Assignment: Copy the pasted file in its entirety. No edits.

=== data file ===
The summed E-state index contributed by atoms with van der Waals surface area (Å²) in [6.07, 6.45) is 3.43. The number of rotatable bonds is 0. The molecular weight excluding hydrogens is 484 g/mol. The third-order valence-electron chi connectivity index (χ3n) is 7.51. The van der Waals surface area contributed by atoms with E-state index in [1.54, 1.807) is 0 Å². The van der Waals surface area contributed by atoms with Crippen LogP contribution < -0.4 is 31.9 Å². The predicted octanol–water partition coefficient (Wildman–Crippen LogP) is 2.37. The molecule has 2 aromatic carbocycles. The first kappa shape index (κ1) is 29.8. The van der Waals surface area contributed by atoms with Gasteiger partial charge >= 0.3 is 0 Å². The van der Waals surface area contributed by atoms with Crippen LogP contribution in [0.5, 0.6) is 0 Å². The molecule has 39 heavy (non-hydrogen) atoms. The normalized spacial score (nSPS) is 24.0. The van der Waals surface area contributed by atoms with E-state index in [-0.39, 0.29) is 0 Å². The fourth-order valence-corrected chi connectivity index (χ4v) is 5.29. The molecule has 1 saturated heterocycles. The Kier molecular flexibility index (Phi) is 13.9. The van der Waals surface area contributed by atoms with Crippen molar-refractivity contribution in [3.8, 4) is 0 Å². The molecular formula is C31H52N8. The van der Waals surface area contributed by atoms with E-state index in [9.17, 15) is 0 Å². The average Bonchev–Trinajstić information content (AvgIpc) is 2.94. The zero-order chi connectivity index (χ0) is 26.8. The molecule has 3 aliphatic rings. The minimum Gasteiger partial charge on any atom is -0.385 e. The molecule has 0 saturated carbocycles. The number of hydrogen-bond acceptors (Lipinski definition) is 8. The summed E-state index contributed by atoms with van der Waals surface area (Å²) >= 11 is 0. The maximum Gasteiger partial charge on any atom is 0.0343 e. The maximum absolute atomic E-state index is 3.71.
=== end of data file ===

The summed E-state index contributed by atoms with van der Waals surface area (Å²) in [6.07, 6.45) is 3.43. The number of rotatable bonds is 0. The molecular weight excluding hydrogens is 484 g/mol. The third-order valence-electron chi connectivity index (χ3n) is 7.51. The van der Waals surface area contributed by atoms with E-state index in [1.54, 1.807) is 0 Å². The van der Waals surface area contributed by atoms with Crippen LogP contribution < -0.4 is 31.9 Å². The predicted octanol–water partition coefficient (Wildman–Crippen LogP) is 2.37. The molecule has 2 aromatic carbocycles. The first kappa shape index (κ1) is 29.8. The van der Waals surface area contributed by atoms with Gasteiger partial charge >= 0.3 is 0 Å². The van der Waals surface area contributed by atoms with Crippen LogP contribution in [0.5, 0.6) is 0 Å². The molecule has 39 heavy (non-hydrogen) atoms. The normalized spacial score (nSPS) is 24.0. The van der Waals surface area contributed by atoms with E-state index in [-0.39, 0.29) is 0 Å². The fourth-order valence-corrected chi connectivity index (χ4v) is 5.29. The molecule has 1 saturated heterocycles. The Kier molecular flexibility index (Phi) is 13.9. The van der Waals surface area contributed by atoms with Crippen molar-refractivity contribution in [3.8, 4) is 0 Å². The molecular formula is C31H52N8. The van der Waals surface area contributed by atoms with E-state index in [9.17, 15) is 0 Å². The average Bonchev–Trinajstić information content (AvgIpc) is 2.94. The zero-order chi connectivity index (χ0) is 26.8. The molecule has 3 aliphatic rings. The minimum Gasteiger partial charge on any atom is -0.385 e. The molecule has 0 saturated carbocycles. The number of hydrogen-bond acceptors (Lipinski definition) is 8. The summed E-state index contributed by atoms with van der Waals surface area (Å²) >= 11 is 0. The maximum Gasteiger partial charge on any atom is 0.0343 e. The maximum absolute atomic E-state index is 3.71.